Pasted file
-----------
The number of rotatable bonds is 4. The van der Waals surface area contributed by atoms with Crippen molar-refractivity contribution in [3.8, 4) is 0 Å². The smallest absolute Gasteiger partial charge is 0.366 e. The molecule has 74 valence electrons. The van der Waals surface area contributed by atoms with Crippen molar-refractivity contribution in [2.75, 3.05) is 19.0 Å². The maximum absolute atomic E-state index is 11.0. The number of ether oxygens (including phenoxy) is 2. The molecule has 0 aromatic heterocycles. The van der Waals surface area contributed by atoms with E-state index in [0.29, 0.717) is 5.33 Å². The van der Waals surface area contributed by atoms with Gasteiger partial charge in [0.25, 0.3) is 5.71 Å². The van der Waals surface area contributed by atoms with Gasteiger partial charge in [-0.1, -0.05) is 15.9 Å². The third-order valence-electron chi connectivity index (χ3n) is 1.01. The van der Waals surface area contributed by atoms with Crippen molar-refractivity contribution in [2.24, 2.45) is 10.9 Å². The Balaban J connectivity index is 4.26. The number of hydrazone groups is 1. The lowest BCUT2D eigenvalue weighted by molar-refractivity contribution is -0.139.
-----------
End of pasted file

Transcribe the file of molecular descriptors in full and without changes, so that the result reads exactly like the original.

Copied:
The number of rotatable bonds is 4. The van der Waals surface area contributed by atoms with Crippen molar-refractivity contribution in [3.8, 4) is 0 Å². The smallest absolute Gasteiger partial charge is 0.366 e. The molecule has 74 valence electrons. The van der Waals surface area contributed by atoms with Crippen molar-refractivity contribution in [2.75, 3.05) is 19.0 Å². The maximum absolute atomic E-state index is 11.0. The number of ether oxygens (including phenoxy) is 2. The molecule has 0 aromatic heterocycles. The van der Waals surface area contributed by atoms with E-state index in [0.29, 0.717) is 5.33 Å². The van der Waals surface area contributed by atoms with Gasteiger partial charge in [0.25, 0.3) is 5.71 Å². The van der Waals surface area contributed by atoms with Gasteiger partial charge in [-0.1, -0.05) is 15.9 Å². The third-order valence-electron chi connectivity index (χ3n) is 1.01. The van der Waals surface area contributed by atoms with Crippen molar-refractivity contribution in [2.24, 2.45) is 10.9 Å². The Balaban J connectivity index is 4.26. The number of hydrazone groups is 1. The lowest BCUT2D eigenvalue weighted by molar-refractivity contribution is -0.139.